Land and Water Hemispheres, 1891
From University of South Florida
Description: A double hemisphere map of the world from 1891 showing the earth’s Land Hemisphere and Water Hemisphere.
“The accumulation of the land in the north and its separation in the south lead to a curious result — nearly all the land is collected in one hemisphere. If one point of a pair of compasses be placed at the Continue reading
25 of the Most Beautiful Crater Lakes in the World
From Travel Oven, 2014
Most of the big and not so big lakes – are not only a source of drinking water, but also important tourist attractions. Here is a list of wonderful 25 lakes in the world. We will show why they are remarkable and why you should see it.
In Indonesia, Lake Segara Anak, Mount Rinjani, Lombok.
Lake Toba, North Sumatra, World’s Largest Caldera Lake & the Site of the Toba Supervolcano that created the Ice Age. It is “the largest lake in Indonesia and the largest volcanic lake in the world.” Continue reading
From World Atlas
The planet’s four hemispheres are each shaded a dark gray. The Equator, that imaginary horizontal line at 0º degrees latitude at the center of the earth, divides the earth into the Northern and Southern Hemispheres.
The vertical imaginary line called the Prime Meridian, at 0º degrees longitude, and its twin line of longitude, opposite the Prime Meridian at 180º longitude, divides the earth into the Eastern and Western Hemispheres. Continue reading
Two giant belts of radiation surround Earth. The inner belt is dominated by electrons and the outer one by protons. Image courtesy of NASA
Earth’s radiation belt: Van Allen probes reveal ‘zebra stripes’ in space
From Science Daily, March 19, 2014
Scientists have discovered a new, persistent structure in one of two radiation belts surrounding Earth. NASA’s twin Van Allen Probes spacecraft have shown that high-energy electrons in the inner radiation belt display a persistent pattern that resembles slanted zebra stripes. Surprisingly, this structure is produced by the slow rotation of Earth, previously considered incapable of affecting the motion of radiation belt particles, which have velocities approaching the speed of light. Continue reading
Plasma shield: Natural shield protects Earth from harmful radiation belt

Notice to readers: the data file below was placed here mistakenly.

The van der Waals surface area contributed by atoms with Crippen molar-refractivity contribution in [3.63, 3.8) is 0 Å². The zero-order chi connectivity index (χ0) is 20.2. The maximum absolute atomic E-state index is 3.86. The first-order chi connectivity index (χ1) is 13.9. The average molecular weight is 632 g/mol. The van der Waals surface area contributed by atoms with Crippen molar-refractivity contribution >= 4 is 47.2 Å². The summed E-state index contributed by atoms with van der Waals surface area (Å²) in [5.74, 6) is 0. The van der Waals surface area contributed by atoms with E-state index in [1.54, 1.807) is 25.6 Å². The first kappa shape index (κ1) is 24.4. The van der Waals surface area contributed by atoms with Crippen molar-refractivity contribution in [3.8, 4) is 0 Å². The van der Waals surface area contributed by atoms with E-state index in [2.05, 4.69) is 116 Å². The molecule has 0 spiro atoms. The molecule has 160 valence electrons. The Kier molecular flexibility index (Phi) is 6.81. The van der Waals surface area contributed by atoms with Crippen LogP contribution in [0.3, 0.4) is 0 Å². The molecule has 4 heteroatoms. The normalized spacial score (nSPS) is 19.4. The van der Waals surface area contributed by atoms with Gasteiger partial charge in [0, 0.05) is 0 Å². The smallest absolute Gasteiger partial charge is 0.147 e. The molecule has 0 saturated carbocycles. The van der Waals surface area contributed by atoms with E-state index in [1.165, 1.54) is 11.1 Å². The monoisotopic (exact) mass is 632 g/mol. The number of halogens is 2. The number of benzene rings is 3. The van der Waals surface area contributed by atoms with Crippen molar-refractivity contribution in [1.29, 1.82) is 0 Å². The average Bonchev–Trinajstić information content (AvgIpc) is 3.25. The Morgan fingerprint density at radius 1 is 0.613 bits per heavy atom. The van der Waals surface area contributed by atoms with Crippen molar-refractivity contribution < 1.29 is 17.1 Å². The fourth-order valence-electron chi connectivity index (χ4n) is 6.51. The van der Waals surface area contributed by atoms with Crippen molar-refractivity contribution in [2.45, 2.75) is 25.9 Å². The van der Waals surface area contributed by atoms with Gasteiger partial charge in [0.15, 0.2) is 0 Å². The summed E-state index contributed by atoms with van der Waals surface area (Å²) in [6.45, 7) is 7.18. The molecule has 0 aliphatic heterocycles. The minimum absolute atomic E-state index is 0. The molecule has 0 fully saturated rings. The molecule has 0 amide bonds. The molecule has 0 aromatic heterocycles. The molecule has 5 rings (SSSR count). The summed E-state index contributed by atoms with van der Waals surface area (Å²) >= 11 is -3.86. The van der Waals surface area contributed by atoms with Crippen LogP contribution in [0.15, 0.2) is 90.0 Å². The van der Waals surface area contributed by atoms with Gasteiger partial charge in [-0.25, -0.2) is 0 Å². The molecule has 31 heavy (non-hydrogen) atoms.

From Science Daily, November 26, 2014
Researchers have found there’s a hard limit to how close ultrarelativistic electrons can get to the Earth. The team found that no matter where these electrons are circling around the planet’s equator, they can get no further than about 11,000 kilometers from the Earth’s surface — despite their intense energy.
High above Earth’s atmosphere, electrons whiz past at close to the speed of light. Such ultrarelativistic electrons, which make up the outer Continue reading
Sacred Stone Sites
Geomagnetic Energy Emissions at Sacred Stone Sites
By Jiro Olcott
Gilbert Le Cossec is a professional photographer who has spent many years developing techniques to capture images of Earth Energy emanating from sacred stones like Menhirs and Dolmens as well as old churches known to be built on top of megalithic sacred stone sites. The technique he developed, in the category of electro-photography, enables him to capture on film, non-visible sections of the electromagnetic spectrum. His technique is a development beyond the Kirlian photographic technique and is called Epiphanie. Continue reading
Wind – Definition
Classical wind names
In Greek mythology, the four winds were personified as gods. Roman writers later gave them Latin names.
Note: the “north wind”, for example, is the wind that blows from the north, not towards it.
Greek – Latin
north wind Boreas – Aquilo
south wind Notos – Auster
east wind Euros – Eurus
west wind Zephyros – Favonius
north-west wind Skiron or Skeiron – Caurus or Corus
north-east wind Kaikias – Caecius
south-east wind Euros or Apeliotus – Volturnus or Vulturnus
south-west wind Lips or Livos – Africus or Afer ventus Continue reading